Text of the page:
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What are we each entitled to in our divorce settlement?

What does the law say about how to split the house, how to share pensions and other assets, and how much maintenance is payable.

What steps can we take to reach a fair agreement?

The four basic steps to reaching an agreement on divorce finances are: disclosure, getting advice, negotiating and implementing a Consent Order.

What is a Consent Order and why do we need one?

A Consent Order is a legally binding document that finalises a divorcing couple's agreement on property, pensions and other assets.


Do you need help sorting out a fair financial settlement?

Our consultant service offers expert advice and support to help you reach agreement on a fair financial settlement quickly, and for less than a quarter of the cost of using a traditional high street solicitor.


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27 Apr 12 #326807 by dukey
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Its best to stick with your solicitor they have the file they know all the detail, on wiki we are working with only a few lines of info.

1. The valuation was agreed you both had solicitors why would a judge order a new valuation? its unlikely, your ex will not agree.

2. No chance, you have a sealed order the judge could not transfer the property to you even if the judge thought it proper.

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27 Apr 12 #326808 by stressed1
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Dukey,

That is what my solicitor is advicing I do. I am very confused. What were you suggesting in regards to Directions from the court by the way?

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27 Apr 12 #326816 by dukey
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I think i must be missing something here.

You have an order is the order stamped on the front with a court seal? if it is you face an uphill struggle.

The first job would be to have the order set aside, in plain english you would have to persuade another judge to tear up the agreement and in order to do this you will need a very strong reason.

If you succeed you then need to apply to the court for a financial order this then begins a set of proceedings in court to decide what should happen with the marital assets usually based on who has the greater need, childrens needs come top of the list more often than not.

The only point at which a judge can make an order regarding assets in your case who gets the house or if it should be sold is at a final hearing.

So you have

Full financial disclosure ordered by court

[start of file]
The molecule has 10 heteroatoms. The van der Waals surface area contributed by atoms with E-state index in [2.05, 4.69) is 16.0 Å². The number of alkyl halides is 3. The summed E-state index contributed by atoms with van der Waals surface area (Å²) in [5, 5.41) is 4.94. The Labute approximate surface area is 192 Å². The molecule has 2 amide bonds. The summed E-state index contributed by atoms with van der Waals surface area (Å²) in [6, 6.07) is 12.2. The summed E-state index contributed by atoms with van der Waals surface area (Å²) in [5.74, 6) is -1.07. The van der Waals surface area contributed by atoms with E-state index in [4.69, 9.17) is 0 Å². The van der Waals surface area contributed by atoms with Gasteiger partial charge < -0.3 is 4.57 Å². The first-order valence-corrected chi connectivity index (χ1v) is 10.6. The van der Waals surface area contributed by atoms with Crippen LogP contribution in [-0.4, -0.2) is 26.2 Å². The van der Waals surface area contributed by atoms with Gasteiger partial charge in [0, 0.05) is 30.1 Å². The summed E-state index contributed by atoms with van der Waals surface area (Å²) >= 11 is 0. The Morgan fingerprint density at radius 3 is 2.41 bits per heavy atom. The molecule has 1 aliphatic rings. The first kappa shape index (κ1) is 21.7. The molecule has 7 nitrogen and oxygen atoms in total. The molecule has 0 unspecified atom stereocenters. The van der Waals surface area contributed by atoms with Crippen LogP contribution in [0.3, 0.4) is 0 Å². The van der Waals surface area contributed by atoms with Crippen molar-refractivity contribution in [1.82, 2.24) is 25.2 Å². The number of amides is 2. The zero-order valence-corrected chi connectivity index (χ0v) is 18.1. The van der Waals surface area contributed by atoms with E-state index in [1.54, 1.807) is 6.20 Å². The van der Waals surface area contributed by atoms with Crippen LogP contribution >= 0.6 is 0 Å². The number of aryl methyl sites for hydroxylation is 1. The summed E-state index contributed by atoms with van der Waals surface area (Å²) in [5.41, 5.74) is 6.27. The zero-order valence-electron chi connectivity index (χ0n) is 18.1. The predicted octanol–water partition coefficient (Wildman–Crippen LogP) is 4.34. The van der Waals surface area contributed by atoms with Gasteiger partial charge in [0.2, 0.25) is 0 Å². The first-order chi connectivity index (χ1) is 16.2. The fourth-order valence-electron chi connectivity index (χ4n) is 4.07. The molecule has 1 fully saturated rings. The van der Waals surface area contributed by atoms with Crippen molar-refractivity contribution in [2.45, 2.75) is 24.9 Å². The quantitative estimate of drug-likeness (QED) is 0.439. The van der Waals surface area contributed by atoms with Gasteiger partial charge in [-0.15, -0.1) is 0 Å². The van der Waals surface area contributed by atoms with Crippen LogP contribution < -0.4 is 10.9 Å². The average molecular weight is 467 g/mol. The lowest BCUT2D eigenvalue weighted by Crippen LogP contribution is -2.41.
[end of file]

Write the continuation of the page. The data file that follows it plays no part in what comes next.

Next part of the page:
A first Directions hearing which is usually short

A financial dispute resolution hearing which is a negotiation with a judge

If still no agreement can be made a date for a final hearing is set

The final hearing is a formal trial at the end of which the judge hands down judgment, he/she says who gets what or what should happen

From start to finish this can take a year, if you use a solicitor it can easily cost £10,000 some a great deal more.

Has your solicitor explained all this?.

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27 Apr 12 #326819 by cookie2
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I am a bit confused OP, what exactly is it that you want? You just want your money from the house right? Does it really matter to you, whether this £X comes from a buyer or from your ex?

Why don''t you just go to your ex and say "If you give me £X then I will give you the house, to do with as you please, sell keep burn it to the ground whatever".

Sounds like it could all be sorted out with a sensible bit of talking rather than all this messing around with courts and solicitors and stupid ideas about buying his own house.

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27 Apr 12 #326829 by stressed1
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Thanks, looks like I am stuffed really! and my children and I will be on the streets. I have been badly let down by solicitors, perhaps my naivity did not help! I am fighting to maintain my home as the basis of the original order was based on a higher valuation of the FMH. Solicitor was reliant on us to provide valuations - and the valuation was wrong, so the whole basis of the agreement was set on the wrong asset value.
Thanks for your assistance.

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27 Apr 12 #326830 by stressed1
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I would also add that the higher valuation provided me with sufficient equity to move. The market fell and I lost out. As literally months after the order my ex applied to court to force the price down. The solicitors did not get any formal values of the property and as the property was on the market during the divorce proceedings they did not question the value. My ex also insisted on a lump sum so he does not lose, I do however. My solicitor did not forewarn me about lump sum vs percentage.

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27 Apr 12 #326832 by dukey
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In order to get Directions one of you must have applied to court for a financial order, is this the case, if so did you attend any hearings apart from the directions relating to property value, did you both complete and swear form E?.

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